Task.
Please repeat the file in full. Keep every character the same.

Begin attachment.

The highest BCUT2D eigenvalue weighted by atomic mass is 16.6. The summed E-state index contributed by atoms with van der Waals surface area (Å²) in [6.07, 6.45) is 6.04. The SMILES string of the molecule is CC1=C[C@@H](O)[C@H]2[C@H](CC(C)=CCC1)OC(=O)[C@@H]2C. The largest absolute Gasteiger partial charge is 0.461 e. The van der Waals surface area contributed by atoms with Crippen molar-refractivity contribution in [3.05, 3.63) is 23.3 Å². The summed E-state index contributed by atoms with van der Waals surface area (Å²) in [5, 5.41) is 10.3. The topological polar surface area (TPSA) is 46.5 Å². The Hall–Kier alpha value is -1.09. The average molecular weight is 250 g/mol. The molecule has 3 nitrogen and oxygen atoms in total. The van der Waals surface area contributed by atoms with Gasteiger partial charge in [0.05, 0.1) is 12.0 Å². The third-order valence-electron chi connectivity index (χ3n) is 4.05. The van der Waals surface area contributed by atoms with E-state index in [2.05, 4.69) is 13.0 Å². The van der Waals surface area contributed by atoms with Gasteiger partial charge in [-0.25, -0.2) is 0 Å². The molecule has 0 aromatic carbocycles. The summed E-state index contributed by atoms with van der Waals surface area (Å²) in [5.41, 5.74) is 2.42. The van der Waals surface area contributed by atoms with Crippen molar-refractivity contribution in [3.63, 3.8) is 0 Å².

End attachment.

The highest BCUT2D eigenvalue weighted by atomic mass is 16.6. The summed E-state index contributed by atoms with van der Waals surface area (Å²) in [6.07, 6.45) is 6.04. The SMILES string of the molecule is CC1=C[C@@H](O)[C@H]2[C@H](CC(C)=CCC1)OC(=O)[C@@H]2C. The largest absolute Gasteiger partial charge is 0.461 e. The van der Waals surface area contributed by atoms with Crippen molar-refractivity contribution in [3.05, 3.63) is 23.3 Å². The summed E-state index contributed by atoms with van der Waals surface area (Å²) in [5, 5.41) is 10.3. The topological polar surface area (TPSA) is 46.5 Å². The Hall–Kier alpha value is -1.09. The average molecular weight is 250 g/mol. The molecule has 3 nitrogen and oxygen atoms in total. The van der Waals surface area contributed by atoms with Gasteiger partial charge in [0.05, 0.1) is 12.0 Å². The third-order valence-electron chi connectivity index (χ3n) is 4.05. The van der Waals surface area contributed by atoms with E-state index in [2.05, 4.69) is 13.0 Å². The van der Waals surface area contributed by atoms with Gasteiger partial charge in [-0.25, -0.2) is 0 Å². The molecule has 0 aromatic carbocycles. The summed E-state index contributed by atoms with van der Waals surface area (Å²) in [5.41, 5.74) is 2.42. The van der Waals surface area contributed by atoms with Crippen molar-refractivity contribution in [3.63, 3.8) is 0 Å².